When she first saw him, Sophia had looked away and cried. He had been born with his upper lip fused to his septum, and his three middle fingers were joined by flaps of tissue. He suffered from Bronchopulmunary Dysplasia, a lung condition that did not allow him to breathe on his own. Sophia had watched his frail tiny body hooked up to tubes, then a mask and, finally, a ventilation machine that pumped loud bursts of air into his silent lungs. When he gained sufficient strength to finally breathe on his own, Sophia brought him home to the colorful surroundings she had fashioned for him, with the mobile of whales and fishes above the crib that sent shadows swimming playfully along the blue walls. She would try not to cry or become angry, knowing that her emotions would be imprinted, that her infant’s large wide-set eyes, so strangely alert, were registering her every move.
During the first few months, before the defects had been corrected with a series of painful surgeries, she would look at her baby lying in the crib and have to look away. She could not bear to watch his tiny webbed hands trying to clutch the baby bottle, or his mouth, which in profile resembled a beak, desperately trying to nurse.
A series of surgeries had successfully separated the baby’s nose and lip, leaving only a small scar, and removed the tissue from between his fingers. But other features still set Gabriel apart. His skin was pale, almost translucent, and after a year of anxious waiting, his hair had failed to grow. Sophia had bought hats to cover his bald head, different styles for different occasions that never came about. His favorite was a small red cowboy hat he would wear with sunglasses to protect his large sensitive eyes from the light and from the glare of strangers.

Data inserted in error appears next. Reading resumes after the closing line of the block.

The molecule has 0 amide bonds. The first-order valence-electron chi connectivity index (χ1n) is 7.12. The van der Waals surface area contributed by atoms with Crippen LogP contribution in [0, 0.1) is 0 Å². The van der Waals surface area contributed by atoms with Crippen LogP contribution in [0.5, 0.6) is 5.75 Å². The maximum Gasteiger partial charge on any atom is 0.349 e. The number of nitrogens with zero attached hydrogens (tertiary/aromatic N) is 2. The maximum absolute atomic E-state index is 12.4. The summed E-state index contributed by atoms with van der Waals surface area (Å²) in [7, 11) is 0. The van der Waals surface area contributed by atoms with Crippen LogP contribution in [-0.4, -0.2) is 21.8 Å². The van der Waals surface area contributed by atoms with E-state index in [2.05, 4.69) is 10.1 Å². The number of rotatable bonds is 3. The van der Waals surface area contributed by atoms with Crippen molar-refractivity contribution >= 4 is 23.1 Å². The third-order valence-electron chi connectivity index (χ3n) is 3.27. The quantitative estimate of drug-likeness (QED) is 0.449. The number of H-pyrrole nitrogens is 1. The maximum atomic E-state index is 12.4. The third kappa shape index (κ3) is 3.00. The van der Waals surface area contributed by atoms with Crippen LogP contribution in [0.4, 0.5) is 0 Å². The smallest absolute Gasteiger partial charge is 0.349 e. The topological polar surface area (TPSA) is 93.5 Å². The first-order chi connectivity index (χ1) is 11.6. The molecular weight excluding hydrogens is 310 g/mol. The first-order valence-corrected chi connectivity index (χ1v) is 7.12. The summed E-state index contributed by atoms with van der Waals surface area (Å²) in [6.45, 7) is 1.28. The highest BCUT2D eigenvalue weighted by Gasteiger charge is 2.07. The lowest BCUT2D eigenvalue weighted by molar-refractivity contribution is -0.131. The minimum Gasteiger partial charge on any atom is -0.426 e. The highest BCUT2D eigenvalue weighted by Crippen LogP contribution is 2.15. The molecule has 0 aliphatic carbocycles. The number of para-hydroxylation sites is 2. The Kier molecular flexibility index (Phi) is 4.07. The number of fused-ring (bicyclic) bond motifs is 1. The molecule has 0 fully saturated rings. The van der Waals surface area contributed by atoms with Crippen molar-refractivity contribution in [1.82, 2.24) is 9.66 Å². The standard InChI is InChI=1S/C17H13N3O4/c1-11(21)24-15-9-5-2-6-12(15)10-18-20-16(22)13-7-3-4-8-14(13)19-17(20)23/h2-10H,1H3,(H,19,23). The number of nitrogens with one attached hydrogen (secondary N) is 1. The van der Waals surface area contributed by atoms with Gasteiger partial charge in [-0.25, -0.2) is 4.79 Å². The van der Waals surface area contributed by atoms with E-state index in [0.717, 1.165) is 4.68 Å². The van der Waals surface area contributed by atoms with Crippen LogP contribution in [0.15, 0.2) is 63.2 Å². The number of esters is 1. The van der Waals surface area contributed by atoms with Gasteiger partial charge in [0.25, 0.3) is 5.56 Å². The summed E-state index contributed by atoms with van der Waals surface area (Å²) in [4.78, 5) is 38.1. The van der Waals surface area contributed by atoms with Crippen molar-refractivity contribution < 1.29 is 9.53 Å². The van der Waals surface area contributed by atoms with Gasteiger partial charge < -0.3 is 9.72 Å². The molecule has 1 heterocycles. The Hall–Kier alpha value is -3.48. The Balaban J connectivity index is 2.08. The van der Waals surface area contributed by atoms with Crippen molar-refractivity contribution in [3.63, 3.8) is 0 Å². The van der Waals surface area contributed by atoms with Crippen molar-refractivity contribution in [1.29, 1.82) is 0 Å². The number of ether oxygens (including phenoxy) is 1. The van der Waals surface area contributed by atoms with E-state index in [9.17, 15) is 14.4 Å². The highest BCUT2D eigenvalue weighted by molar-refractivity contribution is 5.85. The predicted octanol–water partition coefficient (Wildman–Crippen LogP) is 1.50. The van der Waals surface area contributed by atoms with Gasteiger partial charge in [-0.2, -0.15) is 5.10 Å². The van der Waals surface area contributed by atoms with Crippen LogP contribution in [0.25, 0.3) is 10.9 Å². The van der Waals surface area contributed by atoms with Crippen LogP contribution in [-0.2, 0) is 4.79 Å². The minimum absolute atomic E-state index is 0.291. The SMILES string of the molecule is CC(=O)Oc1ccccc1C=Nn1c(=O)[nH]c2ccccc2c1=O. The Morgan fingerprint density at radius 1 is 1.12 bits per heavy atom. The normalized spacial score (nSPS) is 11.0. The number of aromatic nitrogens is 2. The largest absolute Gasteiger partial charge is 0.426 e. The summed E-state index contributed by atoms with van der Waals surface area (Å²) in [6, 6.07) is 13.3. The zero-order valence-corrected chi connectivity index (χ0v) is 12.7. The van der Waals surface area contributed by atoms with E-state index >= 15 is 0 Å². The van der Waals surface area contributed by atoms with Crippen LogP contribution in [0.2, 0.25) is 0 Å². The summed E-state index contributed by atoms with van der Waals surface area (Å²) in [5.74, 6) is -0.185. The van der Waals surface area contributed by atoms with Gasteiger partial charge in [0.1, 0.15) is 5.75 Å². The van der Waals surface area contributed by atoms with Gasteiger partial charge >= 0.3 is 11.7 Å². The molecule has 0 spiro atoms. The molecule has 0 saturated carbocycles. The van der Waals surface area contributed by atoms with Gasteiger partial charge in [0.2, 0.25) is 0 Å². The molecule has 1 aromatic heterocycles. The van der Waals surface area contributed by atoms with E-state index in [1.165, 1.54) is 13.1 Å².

She told herself that she was no longer ashamed of her son, that his features had changed. Still, she grew more possessive--and defensive--of the child, making sure to cover his eyes and head in public and staying out only as little as possible. Her shopping and errands were all done from home. Their days spent alone, especially when it stormed, were gloomy and secret.
Sophia brought the baby bottle back into the kitchen. She had sliced a mango on the counter, and its sweet, pungent fragrance filled the room. Outside, the rain had died, and the chorus of frogs had dwindled into a trio of chirps and moans. Sophia poured a cup of formula into a sterilized pot and placed it on the stove. The empty bottle she had cleansed sat waiting. Could Gabriel really have moved it? It was true that he had been a precocious infant, more than just alert. He never cried but seemed to bend her to his will, making her aware of his every need.
And the baby bottle was only the latest occurrence. There had been other small instances -- a flower in a vase that had shifted to face his crib, a blind Sophia was sure she had closed, only to find it now cracked slightly open. They were changes so minute, so seemingly insignificant, she didn't need to explain them away, and they passed, by and large, without much notice.
The sign that came next, however, would be impossible to dismiss. The formula bottle having been filled, Sophia quickly returned after thinking she had heard, or perhaps merely sensed, the baby stirring.
She entered, and the sound of the bottle falling from her hand filled the room. The mobile above the crib was slowly turning, the whales swimming and diving through the air. Outside, the chorus was deafening although the rain had stopped. Sophia rushed to check the window. It was closed, as she had left it. And still the whales kept swimming, the baby's dark eyes staring intently in their direction.
When they saw her approach, the impossibly large eyes turned their gaze, the whales slowly diving into stillness. Gabriel stared at his mother but betrayed no emotion.
“Ick tu,” the baby seemed to say, “ick tu.” Nearly a year old, and it was the only sound he seemed to make.
Sophia's mind couldn't grasp what her eyes had seen. Could Gabriel, a tiny, bedridden infant, have taken the bottle from the table, drank from it and somehow put it back? And could he have spun the mobile she had placed too high for him to reach?
She stared at her son lying in the crib and listened to the final mournful song of the frogs. A chasm had opened, and for a few seconds she had glimpsed a reality too impossible to comprehend. All Sophia Gallagher could do was cry.